Remember: live every week like it's shark week.
The invincible Decepticon tyrant
is repaired, refitted, and hungry for revenge on Optimus Prime.
Leibnizian optimism is a theodicy that claims we live in the best of all possible worlds. It's a school of thought founded by Gottfried Leibnitz (thus the name) that posits the reason evil exists in the world because it has to: that God is all-powerful and all-knowing, and that He would not choose to create an imperfect world if a better world were possible; therefore, any flaws in the world must be an unavoidable part of every potential world. To Leibnitz, it meant that philosophy and theology were not intrinsically incompatible; to us, it means sometimes things really do seem to work out for the best.
At its core, this figure is the same as Voyager Class Megatron - but to say that is rather misleading, because it doesn't seem like anything more than the upper arms and legs, the knees, and the crotch-plate is shared between the two toys. Everything else has been resculpted, including the head (which now has an open mouth and a small central fin).
In addition to the fully animal TFs, the Beast Hunters line brought back all the existing Prime characters with additional "beast" details. That usually meant a few extra spikes or something,
but in Megatron's case, it's much more extensive than that. He has fins on his forearms, his shoulders now look like a dinosaur's hipbones, and his chest has been redesigned to look like it has eyes and a mouth. The main color in this mode is dark brownish grey, but it's offset by a shockingly vibrant blue and a muted pink. The colors don't quite match the G1 Sharkticon that Megatron is supposed to be homaging, but they're close enough that you'll recognize them.
Sharkticon Megatron comes with
a weapon called the Sharktooth Spear. On early shipments of the toy, the packaging called it the "Tartarex Warp Sword," which is a fearsome name (even if it sounds like a cross between an abyss and a condiment) but misleading: this thing has two modes, and neither of them is really a sword. The first is clearly a gun, though it's shaped like a fish
(befitting Megatron's new sharky design). The instructions say it fires swarms of energon-seeking micromissiles that explode on impact. BOOM!
Then, like the MechTech weapons that came with the movie toys, the gun converts into a second form - a spear, like the name suggests. Unlike the movie weapons, this one can actually stay in its converted form, thanks to the handle locking in place. From the instructions: "blade is surrounded by an antimatter warp field that destroys whatever it touches." Oh snap! Plus, the Dark Energon inside Megatron can be channelled into the weapon for extra power.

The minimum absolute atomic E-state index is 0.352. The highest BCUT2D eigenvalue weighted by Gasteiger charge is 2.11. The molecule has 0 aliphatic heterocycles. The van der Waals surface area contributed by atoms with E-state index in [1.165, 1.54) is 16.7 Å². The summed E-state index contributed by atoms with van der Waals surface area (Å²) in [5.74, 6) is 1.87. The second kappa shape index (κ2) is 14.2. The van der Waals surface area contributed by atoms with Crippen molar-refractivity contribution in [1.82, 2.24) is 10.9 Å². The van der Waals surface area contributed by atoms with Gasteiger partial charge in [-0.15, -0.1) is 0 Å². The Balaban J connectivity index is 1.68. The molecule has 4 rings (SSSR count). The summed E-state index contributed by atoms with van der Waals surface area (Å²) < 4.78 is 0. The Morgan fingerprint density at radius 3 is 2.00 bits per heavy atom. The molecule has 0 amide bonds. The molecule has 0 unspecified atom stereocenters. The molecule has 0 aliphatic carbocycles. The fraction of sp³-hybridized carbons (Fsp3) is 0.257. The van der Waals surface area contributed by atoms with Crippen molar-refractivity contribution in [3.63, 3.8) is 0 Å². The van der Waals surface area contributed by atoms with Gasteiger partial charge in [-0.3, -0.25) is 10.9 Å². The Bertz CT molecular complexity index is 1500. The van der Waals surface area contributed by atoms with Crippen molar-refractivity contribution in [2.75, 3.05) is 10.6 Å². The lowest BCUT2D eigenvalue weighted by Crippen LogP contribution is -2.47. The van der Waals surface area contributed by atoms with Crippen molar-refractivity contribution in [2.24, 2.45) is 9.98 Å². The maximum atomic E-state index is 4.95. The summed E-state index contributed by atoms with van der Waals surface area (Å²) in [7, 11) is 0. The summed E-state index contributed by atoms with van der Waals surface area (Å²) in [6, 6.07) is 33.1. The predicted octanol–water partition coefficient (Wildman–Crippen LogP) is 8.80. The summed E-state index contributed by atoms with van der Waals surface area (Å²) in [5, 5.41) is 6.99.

Since this toy is essentially a suped-up Voyager Megatron, the conversion process is the same as it was on that figure; if you know how to change one of them, you know how to change both.
Sharkticon Megatron's altmode is officially called a "shark jet," because screw logic! Right in the ear! For you Trekkies out there, it kind of looks like a Klingon Bird of Prey. There are hooked wings with a 7¾" span, then a thin neck connecting to a larger bulb in the front. The "mouth" from his chest is now way out in front, ready to take a bite out of whoever he swoops at, and the fins on his arms stick up
in the back. Plus, this is the first Prime Megatron to actually have something covering his head in this mode - no tiny robot head peeking out here, no sir!
The Sharktooth Spear, in its gun mode, can plug onto the top of the shark jet, so it looks like two fish attacking in a school formation.
Sharkticon Megatron is both a cool homage to G1, and a fun toy in his own right. If you don't like the idea of Megatron being a shark, then pretend this is just a Sharkticon with a new design and put him in your Classics display. I picked this figure up on a whim the first time I saw him, not knowing that he was Voyager Megatron redux - but since my dog killed that toy, getting this one doesn't run into the one purchase per mold problem. So like we said way up above, sometimes things just work out for the best.